White Paper:Information Security, Virtualization, and the Journey to the Cloud 3
© 2010, Enterprise Strategy Group, Inc. All Rights Reserved.
According to ESG research, virtualization technology investments top the priority list in 2010 as nearly 60% of largeand small organizations will increase their spending on virtualization technology. Why? Because its optimizationand efficiency benefits are measurable and real. Given this, many firms plan to expand their use of virtualization byincreasing the number of virtual servers in use, virtualizing applications, and moving forward with virtual desktopprojects.This progress is just the beginning of a multi-year journey from IT virtualization to a future of cloud computing. ESGbelieves that resource optimization, efficiency, and, surprisingly, IT security will improve through this journey. Thispaper concludes:
Virtualization is the “onramp” for the journey to the cloud.
ESG believes that thus far, virtualizationprojects have been focused on test and development or workload consolidation. Moving forward, IT
organizations will use these experiences as the “onramp” for a virtualization journey that culminates in
dynamic public/private cloud computing. To reach this destination, they will proceed through three phases:1) an enterprise phase where new virtualization skills and tools align virtualization technologies withmission critical systems, 2) a dynamic phase where technology silos and IT organizations merge to takeadvantage of the automation and mobility of virtualization and create real private clouds, and 3) a cloudphase where open standard private clouds interoperate seamlessly with community and public clouds.
While the benefits of virtualization and cloud areunderstood, real security issues and virtualization security knowledge remain elusive. Risk-averse securityprofessionals believe that virtualization does not map with existing physical security controls, understandall of the security safeguards designed into virtualization technologies, and are unaware of many newadvances in virtualization security technologies and tools.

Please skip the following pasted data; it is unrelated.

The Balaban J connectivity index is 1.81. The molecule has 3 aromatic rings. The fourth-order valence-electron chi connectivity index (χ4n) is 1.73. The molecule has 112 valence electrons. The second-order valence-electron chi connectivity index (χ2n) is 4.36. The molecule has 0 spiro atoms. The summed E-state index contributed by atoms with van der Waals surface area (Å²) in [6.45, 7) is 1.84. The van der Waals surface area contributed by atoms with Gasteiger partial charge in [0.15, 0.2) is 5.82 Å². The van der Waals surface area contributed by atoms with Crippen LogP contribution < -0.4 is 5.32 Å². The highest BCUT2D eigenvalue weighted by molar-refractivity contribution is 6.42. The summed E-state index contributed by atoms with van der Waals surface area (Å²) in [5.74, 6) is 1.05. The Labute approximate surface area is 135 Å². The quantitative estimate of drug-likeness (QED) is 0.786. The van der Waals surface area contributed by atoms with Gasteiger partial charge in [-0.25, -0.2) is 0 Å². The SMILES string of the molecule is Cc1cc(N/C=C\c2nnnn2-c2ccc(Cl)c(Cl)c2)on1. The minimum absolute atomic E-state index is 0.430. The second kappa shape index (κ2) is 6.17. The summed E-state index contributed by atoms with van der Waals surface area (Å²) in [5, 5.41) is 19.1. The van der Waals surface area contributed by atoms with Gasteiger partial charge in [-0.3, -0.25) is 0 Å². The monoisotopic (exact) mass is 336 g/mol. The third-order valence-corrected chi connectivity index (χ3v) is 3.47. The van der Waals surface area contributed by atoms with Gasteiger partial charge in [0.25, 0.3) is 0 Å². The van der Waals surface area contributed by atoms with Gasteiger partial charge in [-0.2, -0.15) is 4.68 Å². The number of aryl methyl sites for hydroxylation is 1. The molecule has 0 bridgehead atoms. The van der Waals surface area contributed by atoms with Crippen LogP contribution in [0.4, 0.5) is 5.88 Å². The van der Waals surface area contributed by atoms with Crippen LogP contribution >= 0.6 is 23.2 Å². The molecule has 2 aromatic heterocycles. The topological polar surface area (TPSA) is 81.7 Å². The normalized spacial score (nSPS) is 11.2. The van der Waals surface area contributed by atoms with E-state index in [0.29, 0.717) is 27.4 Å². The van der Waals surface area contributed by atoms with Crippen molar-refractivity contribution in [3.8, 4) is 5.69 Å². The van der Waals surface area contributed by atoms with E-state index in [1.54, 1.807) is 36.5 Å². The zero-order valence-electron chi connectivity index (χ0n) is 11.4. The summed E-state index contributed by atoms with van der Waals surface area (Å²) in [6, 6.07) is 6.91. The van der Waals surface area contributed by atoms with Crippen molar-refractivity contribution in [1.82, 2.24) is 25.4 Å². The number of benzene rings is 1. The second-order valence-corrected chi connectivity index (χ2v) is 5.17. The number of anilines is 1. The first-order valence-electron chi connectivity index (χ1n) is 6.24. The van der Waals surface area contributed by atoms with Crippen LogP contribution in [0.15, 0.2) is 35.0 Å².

Security can improve through each step of the journey.
As the journey to the cloud progresses, CISOs
concerns will be addressed one by one. During the enterprise phase, security vendors will take advantageof APIs, standards, and partnerships to deliver new solutions with virtual form factors and intelligence. Asthe dynamic phase begins, security vendors will tightly integrate with virtualization management forautomation, monitoring/reporting, policy management, and command-and-control. Finally, in the cloudphase, in-house security organizations will be able to enforce security policies or monitor security events inprivate and public clouds. The important point here is that, with the right planning, training, andtechnology implementation, the move to virtual IT can actually improve security defenses, increasevisibility, automate operations, and decrease costs.
Virtualization Remains White Hot
The data is clear: Virtualization technology is the top IT spending priority for 2010. Why? The obvious reason is thatvirtualization technology offers a multitude of operational and cost benefits. Organizations continue to use serverand desktop virtualization to centralize IT resources, improve hardware optimization, reduce system maintenance,and streamline IT operations. V
irtualization technology also appears to be an IT “gift that keeps on giving.” ESG
research points out that IT organizations are capitalizing on virtualization technology by consolidating more serverson virtual platforms, improving backup/recovery on virtual servers, expanding the number of applications deployedon virtual servers, and using server virtualization technologies like VMware VMotion to improve disaster recovery
(see Figure 1).
Source: ESG Research Report,